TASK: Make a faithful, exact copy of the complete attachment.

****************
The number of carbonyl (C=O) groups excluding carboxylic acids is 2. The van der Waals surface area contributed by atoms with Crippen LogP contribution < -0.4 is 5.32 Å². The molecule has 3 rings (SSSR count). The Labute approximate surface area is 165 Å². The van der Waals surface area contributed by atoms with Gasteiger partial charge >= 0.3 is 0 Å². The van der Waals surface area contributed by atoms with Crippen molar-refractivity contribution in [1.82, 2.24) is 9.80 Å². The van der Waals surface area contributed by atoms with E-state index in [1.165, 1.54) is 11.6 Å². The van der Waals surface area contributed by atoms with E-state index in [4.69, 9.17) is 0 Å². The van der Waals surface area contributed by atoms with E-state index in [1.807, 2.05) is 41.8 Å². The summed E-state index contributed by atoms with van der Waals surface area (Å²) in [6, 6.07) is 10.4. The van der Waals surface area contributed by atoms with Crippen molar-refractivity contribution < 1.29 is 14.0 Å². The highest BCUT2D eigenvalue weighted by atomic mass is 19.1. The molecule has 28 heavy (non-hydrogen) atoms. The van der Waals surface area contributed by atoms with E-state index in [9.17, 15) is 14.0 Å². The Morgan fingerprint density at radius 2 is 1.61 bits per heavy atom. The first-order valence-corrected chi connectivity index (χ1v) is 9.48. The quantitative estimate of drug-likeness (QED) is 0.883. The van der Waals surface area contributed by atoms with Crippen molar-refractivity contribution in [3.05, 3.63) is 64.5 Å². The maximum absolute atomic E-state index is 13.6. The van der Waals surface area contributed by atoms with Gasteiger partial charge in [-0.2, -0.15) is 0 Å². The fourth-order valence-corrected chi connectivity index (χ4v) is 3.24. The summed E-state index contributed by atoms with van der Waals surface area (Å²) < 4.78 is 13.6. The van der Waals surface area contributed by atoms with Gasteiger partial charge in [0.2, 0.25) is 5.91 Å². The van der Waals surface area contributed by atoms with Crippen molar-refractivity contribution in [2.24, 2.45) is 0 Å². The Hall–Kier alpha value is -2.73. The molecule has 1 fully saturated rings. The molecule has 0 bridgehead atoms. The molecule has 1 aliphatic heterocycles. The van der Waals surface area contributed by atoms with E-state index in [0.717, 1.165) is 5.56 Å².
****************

The number of carbonyl (C=O) groups excluding carboxylic acids is 2. The van der Waals surface area contributed by atoms with Crippen LogP contribution < -0.4 is 5.32 Å². The molecule has 3 rings (SSSR count). The Labute approximate surface area is 165 Å². The van der Waals surface area contributed by atoms with Gasteiger partial charge >= 0.3 is 0 Å². The van der Waals surface area contributed by atoms with Crippen molar-refractivity contribution in [1.82, 2.24) is 9.80 Å². The van der Waals surface area contributed by atoms with E-state index in [1.165, 1.54) is 11.6 Å². The van der Waals surface area contributed by atoms with E-state index in [4.69, 9.17) is 0 Å². The van der Waals surface area contributed by atoms with E-state index in [1.807, 2.05) is 41.8 Å². The summed E-state index contributed by atoms with van der Waals surface area (Å²) in [6, 6.07) is 10.4. The van der Waals surface area contributed by atoms with Crippen molar-refractivity contribution < 1.29 is 14.0 Å². The highest BCUT2D eigenvalue weighted by atomic mass is 19.1. The molecule has 28 heavy (non-hydrogen) atoms. The van der Waals surface area contributed by atoms with E-state index in [9.17, 15) is 14.0 Å². The Morgan fingerprint density at radius 2 is 1.61 bits per heavy atom. The first-order valence-corrected chi connectivity index (χ1v) is 9.48. The quantitative estimate of drug-likeness (QED) is 0.883. The van der Waals surface area contributed by atoms with Crippen molar-refractivity contribution in [3.05, 3.63) is 64.5 Å². The maximum absolute atomic E-state index is 13.6. The van der Waals surface area contributed by atoms with Gasteiger partial charge in [-0.2, -0.15) is 0 Å². The fourth-order valence-corrected chi connectivity index (χ4v) is 3.24. The summed E-state index contributed by atoms with van der Waals surface area (Å²) < 4.78 is 13.6. The van der Waals surface area contributed by atoms with Gasteiger partial charge in [0.2, 0.25) is 5.91 Å². The van der Waals surface area contributed by atoms with Crippen molar-refractivity contribution in [2.24, 2.45) is 0 Å². The Hall–Kier alpha value is -2.73. The molecule has 1 fully saturated rings. The molecule has 0 bridgehead atoms. The molecule has 1 aliphatic heterocycles. The van der Waals surface area contributed by atoms with E-state index in [0.717, 1.165) is 5.56 Å².